American intellectuals have spent much of this century blaming the frontier experience for everything from cultural poverty (John Crowe Ransom) to “our lawless heritage” (James Truslow Adams). The high rates of violent crime in modern cities, they insist, cannot be caused by anything we are doing now­ that is, hamstringing the law en­forcement system, handingout six­ month sentences for rape, and eter­nally justifying criminal behavior as the result of economic and racial discrimination. In the minds of ac­ademics, our violent ways are in­ herited from the social anarchy of frontier towns, where we acquired our fascination with firearms. This argument, the stock-in-trade of gun-control fanatics, will have trouble surviving the scrutiny of Roger McGrath in Gunfighters, Highwaymen Vigilantes: Vio­lence on the Frontier (University of California; Berkeley).

To get a sense of the level of violent crime in the West, Mc­Grath looked at the records of two mining towns in the Sierra Ne­vadas, Aurora and Bodie, which had dismal reputations for lawless­ness. The “Badmen of Bodie” be­came so proverbial throughout Cal­ifornia that crimes all over the West were attributed (usually falsely) to its former inhabitants. There was crime, to be sure, in the mining towns and bad men aplenty. The tales of their exploits alone are enough to make the book entertain­ing. But was the frontier more crime-ridden than New York or Chicago? The robbery rate in Bodie is computed at 84 per 100,000 in­ habitants (on the FBI scale) as opposed to the 1980 rates in New York–1,140, Miami–995, and Chicago–294. In fact, the rate for the entire U.S. including rural areas was 243. For burglaries, Bod­ie’s rate of 6.4 compares favorably with Miami’s 3,282, New York’s 2,661, and–the lowest-rated city in the U.S.–Grand Forks’ 587. The rate of theft in the U.S. (1980) is 17 times that of Bodie. It is harder to compare the data on rape, since Bodie and Aurora offer no recorded cases. Still, the national rate in 1980 was at least 10 times the cal­culated rate for Boston 1880-82.

The real question, then, is why was the Old West so peaceful and crime-free? For one thing, the min­ers and young toughs brought with them a code of manners and decen­cy which made distinctions. The mining towns had few women,and most of them prostitutes, but a de­cent woman was safe not just from outrage but from insult. It was a man’s world–not even prostitutes went into the saloons–but the men respected innocence and hon­esty when they saw it. They did not worry too much about crimes against property, because–as Mc­ Grath points out repeatedly–they were all armed. A thief thinks twice before making an attempt upon a man as armed and dangerous as himself. Of course, a few stage­ coaches were robbed, but not when they were carrying large shipments of gold: those were too well­ guarded. Capital punishment may not deter crime, but a shotgun rammed under your nose will do it every time.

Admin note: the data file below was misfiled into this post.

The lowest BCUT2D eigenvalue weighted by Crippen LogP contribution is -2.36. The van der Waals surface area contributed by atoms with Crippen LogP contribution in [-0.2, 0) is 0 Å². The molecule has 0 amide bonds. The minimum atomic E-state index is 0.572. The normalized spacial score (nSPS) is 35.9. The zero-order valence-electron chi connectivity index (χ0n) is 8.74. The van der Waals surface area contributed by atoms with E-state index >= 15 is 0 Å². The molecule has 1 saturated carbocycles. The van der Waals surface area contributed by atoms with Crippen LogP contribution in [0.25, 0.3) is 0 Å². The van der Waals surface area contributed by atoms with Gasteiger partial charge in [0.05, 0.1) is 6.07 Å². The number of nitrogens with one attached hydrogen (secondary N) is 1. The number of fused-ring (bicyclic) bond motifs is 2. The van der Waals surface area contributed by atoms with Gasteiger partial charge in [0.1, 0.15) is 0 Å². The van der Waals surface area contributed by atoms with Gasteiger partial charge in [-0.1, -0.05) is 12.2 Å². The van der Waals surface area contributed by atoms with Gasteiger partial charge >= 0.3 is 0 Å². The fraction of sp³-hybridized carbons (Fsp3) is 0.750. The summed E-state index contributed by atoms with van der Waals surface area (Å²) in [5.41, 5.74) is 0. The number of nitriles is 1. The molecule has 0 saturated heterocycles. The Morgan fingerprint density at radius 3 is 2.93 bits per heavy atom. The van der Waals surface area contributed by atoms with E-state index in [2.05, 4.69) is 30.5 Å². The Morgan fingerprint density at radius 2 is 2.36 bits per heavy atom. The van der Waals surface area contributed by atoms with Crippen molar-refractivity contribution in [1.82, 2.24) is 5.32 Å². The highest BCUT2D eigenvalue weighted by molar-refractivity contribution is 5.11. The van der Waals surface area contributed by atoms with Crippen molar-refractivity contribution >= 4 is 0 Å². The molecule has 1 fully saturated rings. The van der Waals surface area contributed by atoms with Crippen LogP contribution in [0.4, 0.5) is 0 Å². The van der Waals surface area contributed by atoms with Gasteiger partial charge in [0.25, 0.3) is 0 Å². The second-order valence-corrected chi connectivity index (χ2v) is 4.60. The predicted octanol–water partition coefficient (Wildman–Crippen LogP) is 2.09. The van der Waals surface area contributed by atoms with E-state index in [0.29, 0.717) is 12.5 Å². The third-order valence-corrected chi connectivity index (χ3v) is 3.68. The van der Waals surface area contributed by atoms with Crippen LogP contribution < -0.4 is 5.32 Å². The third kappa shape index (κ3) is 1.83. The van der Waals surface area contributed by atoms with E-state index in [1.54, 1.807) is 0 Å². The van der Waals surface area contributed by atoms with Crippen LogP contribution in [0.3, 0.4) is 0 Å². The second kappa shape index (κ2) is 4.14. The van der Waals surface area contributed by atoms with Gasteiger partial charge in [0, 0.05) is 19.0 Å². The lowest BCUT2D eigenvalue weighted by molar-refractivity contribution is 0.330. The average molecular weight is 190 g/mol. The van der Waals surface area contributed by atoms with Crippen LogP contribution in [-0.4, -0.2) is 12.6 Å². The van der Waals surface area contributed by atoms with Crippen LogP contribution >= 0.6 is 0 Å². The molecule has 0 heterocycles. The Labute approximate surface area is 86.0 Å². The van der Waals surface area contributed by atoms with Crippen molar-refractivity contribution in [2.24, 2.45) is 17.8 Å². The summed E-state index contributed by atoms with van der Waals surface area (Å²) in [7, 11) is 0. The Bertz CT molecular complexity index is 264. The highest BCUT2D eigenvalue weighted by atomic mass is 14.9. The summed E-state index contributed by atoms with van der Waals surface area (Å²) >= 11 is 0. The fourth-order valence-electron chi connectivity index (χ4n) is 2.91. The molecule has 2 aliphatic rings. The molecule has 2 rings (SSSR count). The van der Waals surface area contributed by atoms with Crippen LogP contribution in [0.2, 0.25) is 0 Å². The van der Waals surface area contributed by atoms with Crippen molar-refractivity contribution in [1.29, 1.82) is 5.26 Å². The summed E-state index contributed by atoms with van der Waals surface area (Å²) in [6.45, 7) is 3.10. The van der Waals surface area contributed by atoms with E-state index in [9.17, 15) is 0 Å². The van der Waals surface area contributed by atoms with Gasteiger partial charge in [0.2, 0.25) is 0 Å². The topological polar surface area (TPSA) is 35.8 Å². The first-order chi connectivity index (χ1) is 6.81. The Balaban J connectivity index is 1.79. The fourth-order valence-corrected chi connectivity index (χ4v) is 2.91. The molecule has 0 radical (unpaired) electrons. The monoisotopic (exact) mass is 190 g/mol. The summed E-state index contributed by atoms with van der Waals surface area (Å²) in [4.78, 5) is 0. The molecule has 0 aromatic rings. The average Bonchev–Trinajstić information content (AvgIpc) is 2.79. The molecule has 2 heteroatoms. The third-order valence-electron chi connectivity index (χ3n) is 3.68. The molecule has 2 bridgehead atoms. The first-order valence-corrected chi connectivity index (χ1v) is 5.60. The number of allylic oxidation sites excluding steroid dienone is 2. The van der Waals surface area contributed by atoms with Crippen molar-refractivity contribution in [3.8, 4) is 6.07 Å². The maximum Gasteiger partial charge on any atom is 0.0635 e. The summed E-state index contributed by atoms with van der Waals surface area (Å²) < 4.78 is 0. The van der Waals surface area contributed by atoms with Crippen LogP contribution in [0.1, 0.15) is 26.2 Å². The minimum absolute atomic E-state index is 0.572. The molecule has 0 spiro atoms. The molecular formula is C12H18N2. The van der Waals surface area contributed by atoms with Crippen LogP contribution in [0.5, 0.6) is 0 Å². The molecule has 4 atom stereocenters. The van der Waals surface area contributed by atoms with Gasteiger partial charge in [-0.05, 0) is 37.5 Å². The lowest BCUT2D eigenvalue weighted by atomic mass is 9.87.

The one violent crime in which the miners definitely excelled was homicide. The homicide rate in the U.S. today is one-sixth that of Au­rora and one-eleventh that of Bodie. And yet there is a difference. The overwhelming number of kill­ings in the mining towns was “be­tween consenting adults.” The killer–who might be better de­scribed as the survivor–was almost always acquitted on the grounds of self-defense. Men and women who did not hang out in saloons looking for trouble could sleep safely in their beds. In the very few cases in which an innocent or harmless man was killed, the reaction of the community was swift and certain: the killers were tried and hanged in an orderly fashion by the local Committee of Vigilance. The vigilantes explained their actions as in­surance against a breakdown in due process. However, if we can judge from parallel cases in other socie­ties, these “lynchings” were also an effective means of expressing com­munity sentiment. They made it all too clear that, while they were will­ing to tolerate nearly any level of dueling, brawling, and consensual homicide, real murder was a kind of sacrilege against the social bond.

Men live more by myths than facts and the legends of the Old West are one of the main battle­ grounds in the struggle for the American soul. For good or ill,this has been a nation of individualists and of community associations that managed to function reasonably well without too much attention from the State. Our life on the frontier was not anarchic or even libertarian. We lived according to a code. When that code was violated, men typically helped themselves to justice. Such a system has its perils, but it cannot be blamed for the contemporary dissolution of law and order in American cities. The real and true myth of the West is of Americans who had intimations of right and wrong and could deliver, even informally, a quality of justice which our vast judicial apparatus seems unable to manage.            cc